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« Reply #9 on: June 04, 2011, 02:47:28 PM »

You should try Rune Factory 3 out sometime. You stay in the same town the entire game, but every character has their own schedule and unique things to say depending on the time of day and year. They all have their own businesses and other things to worry about. The game is quite funny as well.

Just checked it out, that's exactly how NPC's should be! Of course I understand why many games don't do it like that, but it's a pretty good example of what I was looking for.
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Chromanoid
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« Reply #10 on: June 04, 2011, 03:32:00 PM »

John run's the local bakery. An ambitious fellow, his goal is to one day make the best sweet bread in the world. He has the hots for the pastry girl across the street, but so does the fruit vendor who supplies her. Can John get the girl and the bread of his dreams?
Hehe he reminds me of Kazuma in the crazy manga Yakitate!! Japan. Nice idea.

Scifi (soory oversaw the fantasy constraint): Joel, 7 years old, wants to become a spacetruck driver when he grows up. He plays his dream all the time. You can often see him humming arround at the traffic-calmed side street next to the café, where his mother is a waitress. At school the kids mock him because of his "stupid low ambitions". This year, on his father's day of death, his mother buys him a tiny RC model spacetruck. "Mom, this is so phat, best dad day ever, ever!" But after playing excessively with the flying toy spacetruck, the spacetruck gets too far away and Joel looses control over it. He hears a distant clank. Obsessed by the toy he combs through the entire neighborhood, without finding it.
There he lies at the wayside, drenched in tears, can you help him?
« Last Edit: June 04, 2011, 03:43:49 PM by Chromanoid » Logged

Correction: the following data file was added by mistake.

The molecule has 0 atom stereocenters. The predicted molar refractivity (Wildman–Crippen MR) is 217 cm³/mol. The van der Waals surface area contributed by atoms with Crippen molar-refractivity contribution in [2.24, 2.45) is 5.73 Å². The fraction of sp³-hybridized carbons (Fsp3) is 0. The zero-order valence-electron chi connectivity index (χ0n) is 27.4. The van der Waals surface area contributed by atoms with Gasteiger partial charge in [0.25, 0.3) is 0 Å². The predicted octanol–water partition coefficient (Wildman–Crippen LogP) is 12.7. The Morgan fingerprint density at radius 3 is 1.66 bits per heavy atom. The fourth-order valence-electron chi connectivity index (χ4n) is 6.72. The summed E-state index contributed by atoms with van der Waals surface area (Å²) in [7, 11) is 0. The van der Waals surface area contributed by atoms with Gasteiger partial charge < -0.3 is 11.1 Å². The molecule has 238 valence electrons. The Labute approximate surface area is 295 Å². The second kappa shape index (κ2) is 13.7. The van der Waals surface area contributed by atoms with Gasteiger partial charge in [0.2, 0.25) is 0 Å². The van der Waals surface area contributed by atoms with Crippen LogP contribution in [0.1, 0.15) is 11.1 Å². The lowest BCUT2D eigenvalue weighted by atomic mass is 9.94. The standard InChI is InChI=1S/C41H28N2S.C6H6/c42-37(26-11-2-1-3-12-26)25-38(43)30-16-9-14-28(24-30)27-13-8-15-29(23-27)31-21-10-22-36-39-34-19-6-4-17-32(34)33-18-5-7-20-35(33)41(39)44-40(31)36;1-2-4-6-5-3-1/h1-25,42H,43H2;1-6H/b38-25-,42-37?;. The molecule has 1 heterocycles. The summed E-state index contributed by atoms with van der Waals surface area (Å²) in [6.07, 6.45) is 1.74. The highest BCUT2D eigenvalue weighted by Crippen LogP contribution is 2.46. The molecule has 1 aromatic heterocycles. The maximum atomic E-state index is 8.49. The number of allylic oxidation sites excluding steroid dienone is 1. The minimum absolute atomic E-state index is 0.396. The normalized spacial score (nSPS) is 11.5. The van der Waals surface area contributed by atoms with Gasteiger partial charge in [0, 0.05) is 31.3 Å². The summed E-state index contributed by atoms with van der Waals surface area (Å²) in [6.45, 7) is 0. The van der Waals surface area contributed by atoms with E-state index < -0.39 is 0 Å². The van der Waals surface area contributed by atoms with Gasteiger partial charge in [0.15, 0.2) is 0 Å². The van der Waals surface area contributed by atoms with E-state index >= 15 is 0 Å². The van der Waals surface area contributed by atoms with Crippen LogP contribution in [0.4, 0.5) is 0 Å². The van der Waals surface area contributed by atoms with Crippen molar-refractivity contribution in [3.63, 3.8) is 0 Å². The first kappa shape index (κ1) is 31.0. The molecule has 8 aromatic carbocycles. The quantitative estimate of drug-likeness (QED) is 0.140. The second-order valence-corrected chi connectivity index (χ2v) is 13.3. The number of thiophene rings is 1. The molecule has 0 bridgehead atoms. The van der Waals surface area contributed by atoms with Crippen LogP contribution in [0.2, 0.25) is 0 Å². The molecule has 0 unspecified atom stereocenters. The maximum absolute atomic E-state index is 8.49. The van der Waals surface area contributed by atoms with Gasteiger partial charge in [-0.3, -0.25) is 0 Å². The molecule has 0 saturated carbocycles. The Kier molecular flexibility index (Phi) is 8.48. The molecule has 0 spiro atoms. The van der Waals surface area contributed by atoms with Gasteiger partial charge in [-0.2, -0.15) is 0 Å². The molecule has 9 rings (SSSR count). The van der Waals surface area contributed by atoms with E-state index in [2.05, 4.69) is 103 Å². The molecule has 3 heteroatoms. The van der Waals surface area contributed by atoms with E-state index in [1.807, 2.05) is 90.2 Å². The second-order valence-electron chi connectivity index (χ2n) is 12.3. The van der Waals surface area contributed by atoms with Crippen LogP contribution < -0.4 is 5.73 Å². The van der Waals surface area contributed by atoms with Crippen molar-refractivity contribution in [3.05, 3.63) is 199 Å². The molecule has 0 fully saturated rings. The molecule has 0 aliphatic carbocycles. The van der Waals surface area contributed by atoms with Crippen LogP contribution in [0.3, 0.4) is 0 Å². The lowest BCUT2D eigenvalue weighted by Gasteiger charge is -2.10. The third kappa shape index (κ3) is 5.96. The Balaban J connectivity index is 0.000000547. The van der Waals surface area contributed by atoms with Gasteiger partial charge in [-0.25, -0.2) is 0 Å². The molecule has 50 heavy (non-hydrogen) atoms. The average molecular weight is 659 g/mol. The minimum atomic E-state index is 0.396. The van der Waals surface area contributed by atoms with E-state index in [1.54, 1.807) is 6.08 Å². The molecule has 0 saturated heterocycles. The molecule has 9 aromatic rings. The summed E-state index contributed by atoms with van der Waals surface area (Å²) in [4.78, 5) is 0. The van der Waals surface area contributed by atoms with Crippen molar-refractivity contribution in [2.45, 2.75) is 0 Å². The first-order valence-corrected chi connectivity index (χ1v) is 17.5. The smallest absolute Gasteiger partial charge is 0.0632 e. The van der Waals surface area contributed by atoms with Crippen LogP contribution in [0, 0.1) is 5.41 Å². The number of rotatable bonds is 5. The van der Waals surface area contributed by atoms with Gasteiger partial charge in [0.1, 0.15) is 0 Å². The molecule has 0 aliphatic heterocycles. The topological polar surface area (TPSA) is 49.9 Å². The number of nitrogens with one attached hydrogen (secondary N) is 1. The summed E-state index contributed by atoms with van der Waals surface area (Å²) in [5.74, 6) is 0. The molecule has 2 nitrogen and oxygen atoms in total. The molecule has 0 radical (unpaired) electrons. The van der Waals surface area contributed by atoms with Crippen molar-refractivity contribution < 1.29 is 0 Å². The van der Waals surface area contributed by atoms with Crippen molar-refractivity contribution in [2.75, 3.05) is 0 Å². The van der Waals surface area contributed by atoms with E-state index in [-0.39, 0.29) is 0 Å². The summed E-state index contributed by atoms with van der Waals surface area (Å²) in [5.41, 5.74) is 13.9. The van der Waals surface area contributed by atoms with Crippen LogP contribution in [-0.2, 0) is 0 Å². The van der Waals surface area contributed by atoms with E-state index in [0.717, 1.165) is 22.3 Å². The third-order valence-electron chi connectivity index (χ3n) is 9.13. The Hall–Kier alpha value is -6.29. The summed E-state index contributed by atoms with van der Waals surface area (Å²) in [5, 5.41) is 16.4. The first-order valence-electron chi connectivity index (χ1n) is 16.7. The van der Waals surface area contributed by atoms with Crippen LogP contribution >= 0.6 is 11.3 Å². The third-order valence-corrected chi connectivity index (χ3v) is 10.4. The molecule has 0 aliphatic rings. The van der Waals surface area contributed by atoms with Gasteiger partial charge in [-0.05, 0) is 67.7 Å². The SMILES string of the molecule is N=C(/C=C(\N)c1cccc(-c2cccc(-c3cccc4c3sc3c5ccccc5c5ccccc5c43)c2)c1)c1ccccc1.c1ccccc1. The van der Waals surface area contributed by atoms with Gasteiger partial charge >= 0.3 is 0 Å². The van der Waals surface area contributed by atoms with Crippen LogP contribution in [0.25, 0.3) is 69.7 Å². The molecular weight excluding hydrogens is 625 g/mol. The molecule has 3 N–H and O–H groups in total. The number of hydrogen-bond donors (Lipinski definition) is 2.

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« Reply #11 on: June 19, 2011, 10:13:21 AM »

My opinion is that rather than trying to come up with written, predefined personalities, game makers should try to develop elements and formulas of procedural NPC personality creation within a game.

Written content has been already seen in movies and books for some time, and there is not much new ground to cover. At least not for average game designers who are not usually very original artists in this area.

However, game worlds and content could be generated procedurally and some by random if designers would take more approach on this. Something that cannot be done in films and books, EVER. Specially there is lots of undiscovered possibilities in procedural NPC.

I have never experienced truly fascinating game story or NPC, they all recycle the same cliches which are completely dead already. However I have experienced even very badly executed procedural content, which even in such experimental state is much more interesting than basic stuff.



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« Reply #12 on: June 19, 2011, 11:04:17 AM »

My opinion is that rather than trying to come up with written, predefined personalities, game makers should try to develop elements and formulas of procedural NPC personality creation within a game.

Written content has been already seen in movies and books for some time, and there is not much new ground to cover. At least not for average game designers who are not usually very original artists in this area.
I think we can improve NPCs just by innovative dialogue systems and better interactivity. PCG could enable us to add more of the same old NPCs - this cannot lead to better NPCs but only to more "bad" NPCs.

I have never experienced truly fascinating game story or NPC, they all recycle the same cliches which are completely dead already. However I have experienced even very badly executed procedural content, which even in such experimental state is much more interesting than basic stuff.
Did you play text heavy rpgs like planescape torment or fallout, did you play games like simon the sorcerer or monkey island? Books and movies are being written although there are many of them already.
You did mention it: Many game makers aren't that creative when it comes to story telling. This brainstorm could deliver ideas for deeper npcs and finally lead to richer experiences with npcs in games - just by improving the stories behind the characters. PCG can not cure flat characters.
« Last Edit: June 19, 2011, 11:17:24 AM by Chromanoid » Logged
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« Reply #13 on: June 19, 2011, 11:32:23 AM »

PCG can not cure flat characters.

No, that's why it is completely different approach and much more interesting one. I want games to be adventurous experiences about discovering something that is not predefined. What could be more interesting than connect with NPC characters that consist sophisticated elements of intelligent design. "Well" written character doesn't cure the fundamental flatness of the experience, where in interactive environment (game) I connect with dumb, forced story carrying characters.
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Chromanoid
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« Reply #14 on: June 19, 2011, 01:56:44 PM »

PCG can not cure flat characters.